Talk:Can God create a rock so heavy that he can't lift it?
WRT the last paragraph: is this really a cop-out? It only limits God to that which is logically possible, not just that which is physically possible. That is, defining God to be unable to have an apple and to not have any apples simultaneously does not necessarily limit his ability to travel faster than light, or go backward in time, or create planets out of nowhere. --Arensb 17:50, 17 July 2006 (MST)
- Perhaps cop-out isn't quite the right term. First, I wish to highlight the fact that "all-powerful" is a weird term to use once you start putting qualifiers on what "all" means. And they don't really stop at the logically impossible; they also say that God can't do things that are against his nature, whatever that means. It seems to me that when you start specifying the limitations on what God can do, it's sort of a "gateway drug" to deciding that you can add all kinds of restrictions and still say that he's omnipotent.
- If you can word that better, feel free to fix it. --Kazim 07:24, 18 July 2006 (MST)
- I think you're making a sorites argument: "a god who can do everything, even the logically-impossible, is omnipotent"; "a god who can do everything except the logically-impossible is still omnipotent"; and so on, until we get to "a god who can usually raise his hand if no one's standing on it is still omnipotent".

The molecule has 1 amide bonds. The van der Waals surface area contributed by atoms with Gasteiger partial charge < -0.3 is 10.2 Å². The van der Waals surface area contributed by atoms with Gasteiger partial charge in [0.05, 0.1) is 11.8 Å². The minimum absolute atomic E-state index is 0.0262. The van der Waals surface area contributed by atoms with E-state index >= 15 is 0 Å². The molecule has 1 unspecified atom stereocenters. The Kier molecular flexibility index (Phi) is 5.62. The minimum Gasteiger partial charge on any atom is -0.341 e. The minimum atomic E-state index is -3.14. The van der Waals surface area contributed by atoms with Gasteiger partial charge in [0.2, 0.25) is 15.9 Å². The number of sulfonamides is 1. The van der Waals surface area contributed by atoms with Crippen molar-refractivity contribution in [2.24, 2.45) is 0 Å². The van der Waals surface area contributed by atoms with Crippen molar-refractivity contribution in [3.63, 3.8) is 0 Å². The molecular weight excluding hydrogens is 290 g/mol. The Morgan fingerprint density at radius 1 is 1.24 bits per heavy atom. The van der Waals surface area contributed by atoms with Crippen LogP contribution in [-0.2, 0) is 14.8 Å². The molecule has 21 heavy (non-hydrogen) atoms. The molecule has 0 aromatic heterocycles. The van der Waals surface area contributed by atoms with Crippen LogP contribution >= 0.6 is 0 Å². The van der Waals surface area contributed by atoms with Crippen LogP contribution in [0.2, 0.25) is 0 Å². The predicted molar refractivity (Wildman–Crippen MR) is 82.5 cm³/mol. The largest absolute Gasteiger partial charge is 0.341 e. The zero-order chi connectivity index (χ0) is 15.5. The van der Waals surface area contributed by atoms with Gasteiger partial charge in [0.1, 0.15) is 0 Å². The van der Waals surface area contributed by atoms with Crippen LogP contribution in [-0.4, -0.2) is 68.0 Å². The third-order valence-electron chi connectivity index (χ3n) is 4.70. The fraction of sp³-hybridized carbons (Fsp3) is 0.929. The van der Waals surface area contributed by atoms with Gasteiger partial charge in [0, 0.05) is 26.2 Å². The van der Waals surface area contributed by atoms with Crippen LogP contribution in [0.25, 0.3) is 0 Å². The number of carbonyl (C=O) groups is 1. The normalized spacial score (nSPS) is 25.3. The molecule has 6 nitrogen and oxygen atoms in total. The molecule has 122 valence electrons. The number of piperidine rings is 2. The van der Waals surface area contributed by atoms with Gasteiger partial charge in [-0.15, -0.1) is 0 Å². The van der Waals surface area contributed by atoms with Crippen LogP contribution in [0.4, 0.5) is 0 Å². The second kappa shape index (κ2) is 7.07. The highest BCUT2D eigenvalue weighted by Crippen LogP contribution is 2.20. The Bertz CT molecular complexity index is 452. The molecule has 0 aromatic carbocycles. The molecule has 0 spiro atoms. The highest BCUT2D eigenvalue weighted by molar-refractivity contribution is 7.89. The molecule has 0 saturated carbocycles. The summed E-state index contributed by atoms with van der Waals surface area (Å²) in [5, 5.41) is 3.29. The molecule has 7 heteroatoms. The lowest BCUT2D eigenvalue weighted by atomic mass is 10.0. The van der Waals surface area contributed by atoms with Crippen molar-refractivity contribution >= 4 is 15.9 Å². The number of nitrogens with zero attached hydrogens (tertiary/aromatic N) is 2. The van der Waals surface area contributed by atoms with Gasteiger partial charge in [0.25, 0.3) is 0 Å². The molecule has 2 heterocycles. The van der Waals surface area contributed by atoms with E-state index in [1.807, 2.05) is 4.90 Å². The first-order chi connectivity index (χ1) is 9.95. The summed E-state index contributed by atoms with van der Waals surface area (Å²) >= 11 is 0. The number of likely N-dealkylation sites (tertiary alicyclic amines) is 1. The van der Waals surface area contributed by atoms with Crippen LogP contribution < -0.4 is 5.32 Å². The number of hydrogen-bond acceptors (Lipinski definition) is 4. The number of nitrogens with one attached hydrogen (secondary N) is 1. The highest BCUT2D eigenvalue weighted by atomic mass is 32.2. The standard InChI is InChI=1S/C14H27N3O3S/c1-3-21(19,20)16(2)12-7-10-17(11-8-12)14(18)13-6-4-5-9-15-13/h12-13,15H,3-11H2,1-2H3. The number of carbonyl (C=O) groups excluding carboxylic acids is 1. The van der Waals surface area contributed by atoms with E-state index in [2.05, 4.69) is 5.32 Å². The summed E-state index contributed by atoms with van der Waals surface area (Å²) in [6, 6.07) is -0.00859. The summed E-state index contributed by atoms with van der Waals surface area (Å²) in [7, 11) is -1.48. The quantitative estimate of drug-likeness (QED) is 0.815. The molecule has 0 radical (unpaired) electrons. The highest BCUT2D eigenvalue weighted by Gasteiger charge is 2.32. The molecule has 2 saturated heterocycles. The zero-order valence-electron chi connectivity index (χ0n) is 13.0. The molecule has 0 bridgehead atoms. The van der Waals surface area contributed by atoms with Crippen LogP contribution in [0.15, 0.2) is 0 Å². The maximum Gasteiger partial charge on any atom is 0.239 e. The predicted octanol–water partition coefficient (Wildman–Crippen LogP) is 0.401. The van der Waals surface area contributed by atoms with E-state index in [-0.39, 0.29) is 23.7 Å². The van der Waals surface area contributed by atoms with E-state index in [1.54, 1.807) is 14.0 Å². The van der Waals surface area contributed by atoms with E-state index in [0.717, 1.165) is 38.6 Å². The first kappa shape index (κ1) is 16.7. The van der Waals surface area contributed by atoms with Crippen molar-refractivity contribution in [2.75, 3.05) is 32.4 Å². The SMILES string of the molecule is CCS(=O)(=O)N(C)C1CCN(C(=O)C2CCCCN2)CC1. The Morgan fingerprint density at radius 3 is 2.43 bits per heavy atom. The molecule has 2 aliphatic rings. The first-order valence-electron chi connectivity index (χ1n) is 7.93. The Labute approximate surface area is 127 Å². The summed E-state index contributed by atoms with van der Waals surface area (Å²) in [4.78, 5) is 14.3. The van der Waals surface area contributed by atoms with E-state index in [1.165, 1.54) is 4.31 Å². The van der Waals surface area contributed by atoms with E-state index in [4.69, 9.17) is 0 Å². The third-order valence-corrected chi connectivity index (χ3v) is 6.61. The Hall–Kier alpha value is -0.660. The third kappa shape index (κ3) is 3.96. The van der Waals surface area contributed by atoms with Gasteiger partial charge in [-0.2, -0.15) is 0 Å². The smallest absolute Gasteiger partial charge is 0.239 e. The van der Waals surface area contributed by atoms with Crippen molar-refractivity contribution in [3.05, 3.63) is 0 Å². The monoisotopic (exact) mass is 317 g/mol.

- I'll accept that "God can do anything he can do" is a useless tautology. But in this case, ISTM that it's up to the theist to define "omnipotence" in some reasonable way. The fact that there can be different degrees of omnipotence does not mean that they're all reasonable. --Arensb 08:52, 18 July 2006 (MST)
- Then fix it! :) --Kazim 10:56, 18 July 2006 (MST)
- I think so. I guess these two articles ought to be merged (I vote to keep omnipotence paradox argument). But there's good stuff in both, so it's not as simple as just deleting one and redirecting the other.